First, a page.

August 30, 2019 / 12:02 PM / 3 months ago

UPDATE 4-Argentine credit rating cut triggers automatic pension fund sales, asset prices fall

(Adds central bank foreign exchange market intervention, quote from emerging markets strategist)

By Marc Jones and Hugh Bronstein

LONDON/BUENOS AIRES, Aug 30 (Reuters) - Argentina’s battered bonds were driven still lower on Friday after a credit rating cut from Standard & Poor’s triggered automatic selling mechanisms at big German pension funds.

Risk spreads blew out to levels not seen since 2005 while the local peso currency extended its year-to-date swoon to 36%, forcing renewed central bank market intervention and intensifying worries about the government’s ability to honor its dollar-denominated debt.

S&P Global slashed Argentina’s rating to CCC-, the deepest area of junk debt, saying a government plan announced on Wednesday to “unilaterally” extend the maturities of many bonds had triggered a brief default.

The cut took the average rating between the big three rating firms - S&P, Moody’s and Fitch - down to CCC. For many big German institutions that level is classed as too risky to hold under Versicherungsaufsichtsgesetz or VAG rules.

The rules require funds to sell within six months.

Argentina’s 2033 euro-denominated bonds slumped 4.7 cents and a 2027 version dropped nearly 2 cents . The peso traded 2.48% weaker at 59.37 to the U.S. dollar, extending losses so far this year to 36.49%.

“A CCC rating is actually more meaningful than a default (rating),” Aberdeen Standard’s head of emerging market sovereign debt Edwin Gutierrez said.

“German pension funds can’t hold CCC so that is actually the bigger trigger for selling,” he said, adding that its rules weren’t as strict on default-stricken bonds.

Argentina’s “Century Bond” maturing in 2117 traded at a record low below 39 cents on the dollar, showing the kind of write-down markets are now bracing for.

Friday’s selling extended the rout in Argentina’s markets since business-friendly President Mauricio Macri was thumped by populist-leaning Peronist Alberto Fernandez in primary elections this month. The general election, with Fernandez now the clear front-runner, is in late October.

Argentina’s more widely held international dollar bonds fell further too. The July 2028 dropped 1.4 cents while the 2022 issue dropped 2.5 cents.

Argentine spreads measuring risk of default versus safe-haven U.S. Treasury paper blew out 212 basis points to 2,483 on Friday, their highest since 2005, according to JP Morgan’s Emerging Markets Bond Index Plus index.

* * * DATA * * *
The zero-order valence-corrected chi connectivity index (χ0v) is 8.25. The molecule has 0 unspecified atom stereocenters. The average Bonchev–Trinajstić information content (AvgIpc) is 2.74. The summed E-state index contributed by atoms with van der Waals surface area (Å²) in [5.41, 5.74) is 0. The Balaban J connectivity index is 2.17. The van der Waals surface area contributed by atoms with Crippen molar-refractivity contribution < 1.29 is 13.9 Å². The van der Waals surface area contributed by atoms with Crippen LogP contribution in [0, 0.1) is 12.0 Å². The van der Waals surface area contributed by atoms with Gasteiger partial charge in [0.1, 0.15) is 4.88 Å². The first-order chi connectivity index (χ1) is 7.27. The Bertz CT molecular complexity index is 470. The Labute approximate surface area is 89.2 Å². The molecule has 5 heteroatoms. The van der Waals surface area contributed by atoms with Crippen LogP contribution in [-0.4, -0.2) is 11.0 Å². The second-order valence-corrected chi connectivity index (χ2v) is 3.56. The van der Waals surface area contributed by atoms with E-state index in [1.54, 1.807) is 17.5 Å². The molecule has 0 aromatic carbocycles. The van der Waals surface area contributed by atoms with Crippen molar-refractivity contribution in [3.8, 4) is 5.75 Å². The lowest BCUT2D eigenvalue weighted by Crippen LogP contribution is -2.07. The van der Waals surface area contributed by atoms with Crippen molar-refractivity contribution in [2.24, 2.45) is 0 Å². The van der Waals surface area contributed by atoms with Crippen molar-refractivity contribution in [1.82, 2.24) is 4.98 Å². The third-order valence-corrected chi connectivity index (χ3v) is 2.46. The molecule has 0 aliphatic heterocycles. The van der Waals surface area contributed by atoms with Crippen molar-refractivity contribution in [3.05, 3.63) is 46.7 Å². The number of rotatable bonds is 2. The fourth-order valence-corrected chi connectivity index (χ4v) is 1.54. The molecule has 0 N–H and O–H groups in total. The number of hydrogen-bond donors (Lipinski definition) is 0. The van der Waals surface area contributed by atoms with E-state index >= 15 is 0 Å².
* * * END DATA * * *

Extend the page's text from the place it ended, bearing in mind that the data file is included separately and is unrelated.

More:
The central bank said on Friday it would start buying short-term debt from local mutual funds affected by the government’s plan to extend its bond maturities. Funds were adjusting their operations to be able to function “normally”, according to a release issued by Argentina securities regulator on Thursday.

BURNING THROUGH RESERVES

The central bank sold $169 million in reserves on Friday at an average 59.1301 pesos per dollar in its first currency market intervention of the day, traders said.

It spent $367 million in interventions on Wednesday and $223 million on Thursday in its effort to defend the peso. The bank’s dollar reserves are down around $10 billion in August from $68.7 billion at the start of the month, according to official data.

Investors in Argentina fear a return of the left to power could herald a new era of heavy government intervention in Latin America’s third-largest economy.

They also fear the plan to extend maturities will do little more than buy time and fail to prevent a more serious financial crisis further down the line.

“What triggered this week’s mess was that local investors lost confidence in the government,” said Roger Horn, executive director and senior emerging market strategist at SMBC Nikko Securities America in New York.

“People are selling what they can because they want to decrease exposure to Argentina. They’ve already taken losses, they don’t see a way forward that is going to restore them, so they’re cutting exposure,” Horn said.

“It’s a classic capitulation.”

Reporting by Marc Jones in London; Hugh Bronstein, Walter Bianchi, Gabriel Burin and Hernan Nessi in Buenos Aires; Rodrigo Campos in New York; Editing by David Gregorio and Tom Brown

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